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Beruh family correspondence

Document | Digitized | Accession Number: 2011.137.1

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    Beruh family correspondence

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    The Beruh family correspondence comprises letters written between members of the Beruh family beginning after Gerda and Sonja’s transport to England in 1939 until Gerda and her mother, Nechama were reunited in 1945. The bulk of the letters are written by Gerda to her mother, though many letters include notes from Sonja as well. Three letters to the sisters from their father, Yaakov are also included. A small series of photographs are also included in this collection. Images include Gerda as a teenage girl and two images of groups of children.
    inclusive:  1939-1945
    Credit Line
    United States Holocaust Memorial Museum Collection, Gift of Gerda Ilan
    Collection Creator
    Gerda Ilan
    The Beruh family consists of Polish born Jews, Nechama Chume (1896-1956) and Yaakov Beruh and their daughters, Gerda Beruh Ilan (1927-) and Sonja Beruh Chain (1928-), born in Vienna, Austria. Nechama, a skilled seamstress, and Yaakov, an accountant, owned their own business in Vienna making threads. As persecution against Jews increased, the family sought to flee the country and after obtaining affidavits from Yaakov’s younger brother in the United States, they applied for visas. The American consulate however, denied the family and told they would have to wait one year because too many Polish citizens had already been granted visas. The family then attempted to flee to Italy, but did not have the money to do so. For this reason, Gerda and Sonja were sent on a Kindertransport to England in January 1939. Shortly after their transport departed, Yaakov was arrested and murdered in Buchenwald.

    Through an arrangement made with a former au pair living in England, Gerda and Sonja stayed with a wealthy family for a short period of time. The girls were then transferred to hostels in Newport and in London. Gerda studied at the technical college in London and graduated in November 1944 when she began to work in an office. Sonja continued with her studies as well and graduated high school. During this time, Nechama attempted to immigrate to Palestine illegally and was deported to Mauritius. She was deported on the SS Patria, which was bombed in the Haifa Bay, killing over two hundred Jewish refugees. Nechama was on the top deck at the time and managed to survive by breaking a port hole and escaping the sinking ship. She was allowed to stay in Haifa on humanitarian grounds, where she settled and obtained work as a seamstress. At the war’s end in 1945, Gerda joined her mother in Palestine. She completed her studies in sociology and in 1954, married Michael Ilan.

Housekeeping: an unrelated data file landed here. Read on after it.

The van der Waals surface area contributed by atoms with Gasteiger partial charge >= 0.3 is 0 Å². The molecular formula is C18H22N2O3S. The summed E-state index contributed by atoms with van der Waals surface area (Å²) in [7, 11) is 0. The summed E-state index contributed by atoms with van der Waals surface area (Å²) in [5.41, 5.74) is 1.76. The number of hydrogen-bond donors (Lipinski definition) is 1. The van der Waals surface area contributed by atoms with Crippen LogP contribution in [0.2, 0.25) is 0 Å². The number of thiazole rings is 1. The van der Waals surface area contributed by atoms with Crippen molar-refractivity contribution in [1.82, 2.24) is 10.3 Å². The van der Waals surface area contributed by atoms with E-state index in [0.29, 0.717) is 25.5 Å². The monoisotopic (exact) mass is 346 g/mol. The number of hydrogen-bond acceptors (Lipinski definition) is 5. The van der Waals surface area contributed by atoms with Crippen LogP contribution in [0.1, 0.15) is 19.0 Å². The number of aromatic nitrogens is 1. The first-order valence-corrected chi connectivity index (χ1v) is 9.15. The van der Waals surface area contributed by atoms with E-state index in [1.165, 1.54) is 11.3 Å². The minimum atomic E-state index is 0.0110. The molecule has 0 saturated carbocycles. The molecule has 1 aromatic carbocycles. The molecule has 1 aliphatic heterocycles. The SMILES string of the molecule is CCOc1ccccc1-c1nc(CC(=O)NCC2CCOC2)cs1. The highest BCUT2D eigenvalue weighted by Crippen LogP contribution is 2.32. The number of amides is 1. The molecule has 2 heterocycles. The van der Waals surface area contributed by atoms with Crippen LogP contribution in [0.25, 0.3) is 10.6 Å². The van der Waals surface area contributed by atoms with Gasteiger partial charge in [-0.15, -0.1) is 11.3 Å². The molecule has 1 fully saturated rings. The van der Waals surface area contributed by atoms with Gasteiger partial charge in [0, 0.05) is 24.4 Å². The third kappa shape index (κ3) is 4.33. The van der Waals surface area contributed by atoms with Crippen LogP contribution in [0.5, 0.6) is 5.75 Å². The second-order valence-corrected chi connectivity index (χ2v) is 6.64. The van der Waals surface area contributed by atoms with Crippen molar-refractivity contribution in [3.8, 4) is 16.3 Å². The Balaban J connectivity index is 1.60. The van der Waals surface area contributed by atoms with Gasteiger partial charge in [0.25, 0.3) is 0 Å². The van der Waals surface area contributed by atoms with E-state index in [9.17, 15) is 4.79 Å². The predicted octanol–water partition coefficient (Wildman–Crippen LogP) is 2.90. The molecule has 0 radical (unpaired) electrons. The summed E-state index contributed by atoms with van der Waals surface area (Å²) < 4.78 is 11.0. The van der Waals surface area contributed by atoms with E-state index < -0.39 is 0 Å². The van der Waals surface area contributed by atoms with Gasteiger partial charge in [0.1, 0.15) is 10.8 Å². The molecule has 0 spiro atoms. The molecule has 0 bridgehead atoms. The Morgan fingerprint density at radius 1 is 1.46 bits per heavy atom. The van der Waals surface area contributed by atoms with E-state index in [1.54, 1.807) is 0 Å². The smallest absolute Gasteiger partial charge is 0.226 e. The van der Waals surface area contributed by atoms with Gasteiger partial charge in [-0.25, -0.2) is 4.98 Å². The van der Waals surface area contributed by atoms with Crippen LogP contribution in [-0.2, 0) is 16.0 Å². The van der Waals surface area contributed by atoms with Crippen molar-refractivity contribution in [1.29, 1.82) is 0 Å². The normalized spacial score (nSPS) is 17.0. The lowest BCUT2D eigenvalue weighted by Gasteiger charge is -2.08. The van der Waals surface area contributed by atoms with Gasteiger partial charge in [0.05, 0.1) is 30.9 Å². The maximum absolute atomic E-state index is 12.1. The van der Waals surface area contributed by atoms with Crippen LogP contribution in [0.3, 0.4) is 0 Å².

Physical Details

    4 folders
    System of Arrangement
    The Beruh family correspondence is arranged as two series:
    • Series I: Letters, 1939-1945
    • Series II: Photographs, undated

    Rights & Restrictions

    Conditions on Access
    There are no known restrictions on access to this material.
    Conditions on Use
    Material(s) in this collection may be protected by copyright and/or related rights. You do not require further permission from the Museum to use this material. The user is solely responsible for making a determination as to if and how the material may be used.

    Keywords & Subjects

    Administrative Notes

    Received and written by Gerda Beruh (donor) during WWII. Donated to the United States Holocaust Memorial Museum in 2011 by Gerda Ilan.
    Funding Note
    The cataloging of this collection has been supported by a grant from the Conference on Jewish Material Claims Against Germany.
    Record last modified:
    2023-06-08 07:39:43
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